Granted, I've got quite an imagination, but it's a beautiful thing.

The Burys
Sunday, July 25, 2004

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CSC tactics #1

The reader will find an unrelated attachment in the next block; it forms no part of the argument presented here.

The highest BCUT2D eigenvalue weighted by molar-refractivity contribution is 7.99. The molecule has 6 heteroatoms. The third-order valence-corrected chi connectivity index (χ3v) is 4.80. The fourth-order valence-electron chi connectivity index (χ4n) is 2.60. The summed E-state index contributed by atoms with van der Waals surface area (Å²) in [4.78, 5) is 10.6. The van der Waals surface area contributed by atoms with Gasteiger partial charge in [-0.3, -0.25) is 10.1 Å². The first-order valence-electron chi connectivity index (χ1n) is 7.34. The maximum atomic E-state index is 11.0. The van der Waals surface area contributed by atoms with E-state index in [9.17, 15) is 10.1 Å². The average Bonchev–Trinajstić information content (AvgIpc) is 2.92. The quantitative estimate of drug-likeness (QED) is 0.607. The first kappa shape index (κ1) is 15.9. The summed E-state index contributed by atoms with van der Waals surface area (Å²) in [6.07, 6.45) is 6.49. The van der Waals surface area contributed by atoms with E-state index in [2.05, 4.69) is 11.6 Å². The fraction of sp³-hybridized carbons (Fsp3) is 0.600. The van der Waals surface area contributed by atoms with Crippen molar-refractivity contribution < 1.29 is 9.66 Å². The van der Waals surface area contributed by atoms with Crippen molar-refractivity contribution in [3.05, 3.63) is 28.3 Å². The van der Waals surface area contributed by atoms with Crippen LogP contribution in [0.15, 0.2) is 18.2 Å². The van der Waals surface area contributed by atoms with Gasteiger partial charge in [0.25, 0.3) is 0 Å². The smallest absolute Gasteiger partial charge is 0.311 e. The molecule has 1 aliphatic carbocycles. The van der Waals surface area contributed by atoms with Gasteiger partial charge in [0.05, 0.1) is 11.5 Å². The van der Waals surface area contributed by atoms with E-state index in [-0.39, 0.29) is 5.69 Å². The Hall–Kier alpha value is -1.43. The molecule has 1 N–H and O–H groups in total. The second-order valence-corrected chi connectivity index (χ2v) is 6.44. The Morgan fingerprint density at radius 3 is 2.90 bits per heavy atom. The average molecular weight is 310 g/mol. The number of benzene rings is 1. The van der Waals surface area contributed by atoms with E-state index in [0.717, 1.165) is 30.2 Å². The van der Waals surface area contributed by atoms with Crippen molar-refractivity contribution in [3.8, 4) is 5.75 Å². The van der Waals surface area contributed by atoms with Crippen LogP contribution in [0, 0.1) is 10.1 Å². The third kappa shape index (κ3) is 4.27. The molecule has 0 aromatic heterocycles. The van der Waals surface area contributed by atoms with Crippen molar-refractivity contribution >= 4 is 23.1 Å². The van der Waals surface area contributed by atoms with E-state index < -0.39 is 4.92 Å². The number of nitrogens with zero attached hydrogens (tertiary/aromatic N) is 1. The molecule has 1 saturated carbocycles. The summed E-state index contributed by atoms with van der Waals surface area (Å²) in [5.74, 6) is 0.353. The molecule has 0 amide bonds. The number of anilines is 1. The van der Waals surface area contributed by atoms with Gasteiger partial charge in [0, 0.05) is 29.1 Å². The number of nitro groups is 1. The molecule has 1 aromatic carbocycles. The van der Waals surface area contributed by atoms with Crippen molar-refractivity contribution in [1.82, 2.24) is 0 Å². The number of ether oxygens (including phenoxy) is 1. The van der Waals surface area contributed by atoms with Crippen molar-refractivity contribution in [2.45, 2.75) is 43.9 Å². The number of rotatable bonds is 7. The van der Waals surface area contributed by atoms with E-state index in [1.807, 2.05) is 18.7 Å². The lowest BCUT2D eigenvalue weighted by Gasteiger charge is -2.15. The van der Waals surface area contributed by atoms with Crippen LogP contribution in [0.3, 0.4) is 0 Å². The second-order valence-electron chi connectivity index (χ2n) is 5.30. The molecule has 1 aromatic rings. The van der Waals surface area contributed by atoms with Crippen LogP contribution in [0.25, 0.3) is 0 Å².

I absolutely have to respond to what has to be the most overused, and possibly the most ignorant, comment about team strategy - "negative racing." To begin, let me relate my own experience with this nonsensical term. I was on a small new professional team based in Richmond, VA. We were doing a local road race, and our entire primary strategy was to bring up our young, but blazingly fast sprinter. Wes needed a good win to boost his confidence and this was just the venue. The race was aggressive from the start, with several breakaways. We worked our butts off to get a man in each to monitor it, but not work, or chase the ones we didn't have a presence in. Remember the purpose of a race - to win?? We simply kept control of every situation, and in the last two kilometers, I buried myself and gave Wes the best lead-out I had ever done, and he did win. After the race, however, we got blasted from several other racers and team directors for our "negative racing." Here is a wake-up call. The ENTIRE PURPOSE of a racing is to WIN. And the ENTIRE PURPOSE of a team is to get their leader to.... (wait for it!)...WIN! Can I be any more clear than that? If that means chasing down the crowd favorite, then you do it. If that means crushing the heroic breakaway in the last 500 meters, then you do it. And if it puts your team leader in second place in the GC in the worlds biggest bike race, you do it! What I have observed most, however, is that it is usually the people who did NOT win the race who cry "negative" the loudest. And oh, by the way, why is it that when the Petacchi or Cipollini express marks every break and almost invariably chases them down, you don't hear the same idiocy said about them? There is no difference! If there is a rider up the road wearing a different jersey than yours, you'd better get your butt in gear, unless of course, you like the idea of coming in second.